The bridleway turns into a lane which leads to a main road. Cross and carry straight on along Rudge Lane, following the lane as it bears left, and after another 75m turn right along a bridleway. Go straight on through a stile by a gate, and carry on alongside a fence. Go through a gate at the end, cross a stile and carry on with the fence on your left. After negotiating a handgate and a stile, carry on alongside the fence until you reach the far right-hand corner of the field, by a wooden hut (SU147635).
Go through a handgate, continue down a path and turn left along a lane. Turn right at a junction and, after passing Huish church on your left, follow the track as it curves right and left through a farmyard and starts climbing past a row of beeches. This is archetypal chalk country, with the land scooped and folded on either hand. As you continue to climb, the hills close in, the path grows ever steeper and the woods thicken. Emerging into open country at the top, bear right at a crossroads (SU142645).
Go through a gate and walk through the ramparts of another earthwork. Do not follow the hollow path alongside the fence but bear slightly to the right, heading for a pair of windblown trees. As you approach them, you will see a fence ahead – carry on in the same direction, heading to the right of it.
As the view opens up to the south, you come to the gorse-grown remains of a prehistoric enclosure. After the path weaves through it, the way ahead is blocked by a fence. Bear right alongside it, and follow it when it curves left along the edge of the escarpment. If you are lucky, you will have chosen a day of high clouds creating an ever-changing patchwork of light and shade across the fields below.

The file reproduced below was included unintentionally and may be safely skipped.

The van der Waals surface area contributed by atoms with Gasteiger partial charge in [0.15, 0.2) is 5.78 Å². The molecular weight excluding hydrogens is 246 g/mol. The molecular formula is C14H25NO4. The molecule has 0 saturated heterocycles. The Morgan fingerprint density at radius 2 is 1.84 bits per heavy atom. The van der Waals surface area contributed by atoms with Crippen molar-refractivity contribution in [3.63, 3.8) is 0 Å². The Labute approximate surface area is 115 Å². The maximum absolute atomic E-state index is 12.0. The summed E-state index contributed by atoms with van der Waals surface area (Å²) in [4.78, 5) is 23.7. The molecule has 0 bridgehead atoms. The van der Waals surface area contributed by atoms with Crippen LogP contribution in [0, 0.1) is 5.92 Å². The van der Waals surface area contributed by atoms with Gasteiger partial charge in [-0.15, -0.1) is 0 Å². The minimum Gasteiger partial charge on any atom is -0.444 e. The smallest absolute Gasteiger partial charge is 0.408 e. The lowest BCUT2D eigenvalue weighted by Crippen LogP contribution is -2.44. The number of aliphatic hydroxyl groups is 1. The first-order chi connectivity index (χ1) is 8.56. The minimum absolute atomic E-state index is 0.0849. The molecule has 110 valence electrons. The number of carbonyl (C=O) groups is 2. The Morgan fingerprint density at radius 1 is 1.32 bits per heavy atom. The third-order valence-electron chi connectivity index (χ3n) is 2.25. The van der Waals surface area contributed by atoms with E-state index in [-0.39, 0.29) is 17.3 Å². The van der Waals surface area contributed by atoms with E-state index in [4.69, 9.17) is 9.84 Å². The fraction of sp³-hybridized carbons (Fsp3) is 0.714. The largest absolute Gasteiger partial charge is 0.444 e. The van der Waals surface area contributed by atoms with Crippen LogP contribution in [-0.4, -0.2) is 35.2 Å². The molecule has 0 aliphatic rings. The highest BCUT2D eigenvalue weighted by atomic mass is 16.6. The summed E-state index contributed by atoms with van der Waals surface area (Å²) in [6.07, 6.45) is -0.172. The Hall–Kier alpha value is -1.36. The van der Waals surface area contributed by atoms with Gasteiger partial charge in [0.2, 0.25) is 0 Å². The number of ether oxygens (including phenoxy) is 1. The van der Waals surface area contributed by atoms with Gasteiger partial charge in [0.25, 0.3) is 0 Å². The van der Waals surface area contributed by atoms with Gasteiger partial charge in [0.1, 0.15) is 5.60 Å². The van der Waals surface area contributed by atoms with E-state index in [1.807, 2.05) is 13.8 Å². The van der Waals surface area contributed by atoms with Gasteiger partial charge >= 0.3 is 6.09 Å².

After Oare comes into view and you start to descend, go through a gate and follow a faint track diagonally up to the left. Go through a handgate in the top corner of the field and head along a path with a pond on the left (SU156639). When you come to a drive, carry on along it and follow it as it bears right.
Do not turn off onto a footpath, but carry on along the drive, with views of the Ridgeway far to the north. After passing more earthworks you come to a main road (SU164643). Cross it and take a track bearing up to the right on the other side. Follow it as it curves left, and after 500m, just before it leads through a gateway, bear left along a bridleway to follow another rampart (SU169641).
At a crossroads with a signpost, carry straight on along a muddy bridleway to Clench Common. After going through a handgate, when the ramparts curve right, carry straight on, skirting the copse ahead and heading downhill to return to the starting point.
Length of walk: eight miles
Approximate time: 4 hours
Map: OS Explorer 157
Refreshment stops: None
Level of challenge: muddy sections, a lack of waymarks on the return. There are sheep so dogs need to be kept under control.